Often at Cook’s Corner we delve into the unfamiliar as we try to find a remembered taste. Ollie Blake of Homestead asked for help making livermush for her grandfather, who missed the sandwiches his mom packed for lunch when he was growing up in South Carolina.

“I think it’s liverwurst,” guessed Jill G. of Ohio, and Suzanne Irving agreed, adding that it is also called braunschweiger.

“I bet it is just a homey version of goose liver paté,” said Guy Marion of Miami.

“It’s probably a Southern colloquialism for Pennsylvania Dutch scrapple,” said Paul Hertzberg of Allentown, Pa.

“I live in the land of livermush,” says Charlotte Observer food editor Kathleen Purvis. “Livermush and liver pudding are big subjects around here. Almost as controversial as barbecue.”

She has written authoritatively about livermush, which she says is, by law, at least 30 percent pork liver, plus other pork meat – usually including meat from the head – cooked until it falls apart. Then it’s ground, mixed with cornmeal, seasoned and chilled in a block.

“Sliced and pan-fried, it’s a breakfast meat. Sliced cold, it’s a sandwich filling. Any way you slice it, it tastes like country sausage with a hint of liver. Some people say liver pudding is South Carolina’s version, thickened with rice. Others say livermush is just called liver pudding east of the Yadkin River, probably because it sounds nicer. If you’re from Pennsylvania, all this might sound familiar. Both liver pudding and livermush are believed to have derived from scrapple, brought down through the Appalachians by German settlers.”

“Growing up in North Carolina, it was not unusual to have livermush for breakfast or lunch,” said Heather Padgett of Belville, N.C. “Mom would slice it up and fry it until it was crispy on the outside (it would still be mushy on the inside), and serve it with scrambled eggs, or on a sandwich.”

“My son-in-law loves it and brought a block of it for me to try,” writes Diane Davis. “He’s from Maiden, N.C., and grew up on it. I’m from California and never knew of it, though I knew about scrapple. Each place makes its own version, but there are general guidelines for it. I’m not a fan of it, but if that’s all there is to eat, then I’ll eat it.”

“I will not presume to say I know what livermush is,” writes Ibby Voorhees, “but it figures prominently as the favorite food of church sexton Russell Jacks in Jan Karon’s Mitford series of novels. The books are set in a small North Carolina mountain town. The protagonist is the local parish’s Anglican priest. The characters are wonderful. Jacks is laid up in bed and counts on Father Tim to bring him his livermush because he can’t get it while recuperating at Nurse Betty’s.”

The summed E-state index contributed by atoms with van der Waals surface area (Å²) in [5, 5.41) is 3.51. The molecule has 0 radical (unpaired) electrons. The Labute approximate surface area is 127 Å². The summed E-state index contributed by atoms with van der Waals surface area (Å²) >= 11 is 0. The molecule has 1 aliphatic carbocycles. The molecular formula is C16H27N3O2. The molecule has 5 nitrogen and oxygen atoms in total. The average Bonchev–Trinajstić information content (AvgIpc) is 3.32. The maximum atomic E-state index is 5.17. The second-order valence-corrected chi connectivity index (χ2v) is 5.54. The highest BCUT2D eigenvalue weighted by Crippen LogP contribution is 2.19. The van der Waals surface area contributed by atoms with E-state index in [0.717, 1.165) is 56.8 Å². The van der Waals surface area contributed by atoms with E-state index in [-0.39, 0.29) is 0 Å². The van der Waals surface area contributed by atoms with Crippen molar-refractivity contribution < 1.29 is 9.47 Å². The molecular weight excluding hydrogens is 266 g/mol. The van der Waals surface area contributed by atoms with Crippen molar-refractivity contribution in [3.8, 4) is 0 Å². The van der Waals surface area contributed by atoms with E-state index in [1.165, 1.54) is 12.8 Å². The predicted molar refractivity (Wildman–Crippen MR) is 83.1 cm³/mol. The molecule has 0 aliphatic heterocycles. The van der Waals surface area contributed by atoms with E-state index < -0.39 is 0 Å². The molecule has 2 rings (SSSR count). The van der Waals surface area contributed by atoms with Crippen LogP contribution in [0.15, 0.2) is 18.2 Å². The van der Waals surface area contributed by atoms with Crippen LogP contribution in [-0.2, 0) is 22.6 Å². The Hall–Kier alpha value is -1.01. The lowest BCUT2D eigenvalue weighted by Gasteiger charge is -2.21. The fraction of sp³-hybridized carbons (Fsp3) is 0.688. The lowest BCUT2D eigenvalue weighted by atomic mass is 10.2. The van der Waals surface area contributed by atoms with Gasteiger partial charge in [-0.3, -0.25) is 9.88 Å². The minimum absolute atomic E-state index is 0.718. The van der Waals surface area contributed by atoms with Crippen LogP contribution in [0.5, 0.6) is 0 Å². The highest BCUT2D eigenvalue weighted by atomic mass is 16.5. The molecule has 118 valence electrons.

Glenda Schuessler of Watertown, N.Y., says she has been rereading Karon’s series, and when she encountered livermush she turned to a companion cookbook, Jan Karon’s Mitford Cookbook and Kitchen Reader (Viking, 2004). Karon’s instructions:

“Cut three half-inch-thick slices from a loaf of Neese’s or Jenkins livermush. Fry in sizzling hot, but not smoking, bacon grease, until golden brown (about 60 seconds on each side). Turn the slices over and repeat. Drain your livermush on a paper towel, and spread mayonnaise on two slices of white bread. … Then you smash the three pieces of livermush between the two bread slices and mash it down with the heel of your hand as flat as it will go.” You can find more about livermush at

As to a recipe, if anyone really wants it, write or email me and I’ll send one to you, provided by Linda Jennings of Gray, Ga. If you happen to be in the Western Carolinas or within 100 miles of Charlotte, you can find it in some grocery stores. You can also order livermush or liver pudding at Or settle for its close cousin scrapple, which is more readily available in large supermarkets all over the country.

Thanks also to Leo Moore of Kendall, Judy Nesbit of Washington State, Laralee of Highpoint, N.C., and W.T. from Wilmington, N.C., for sharing their livermush expertise.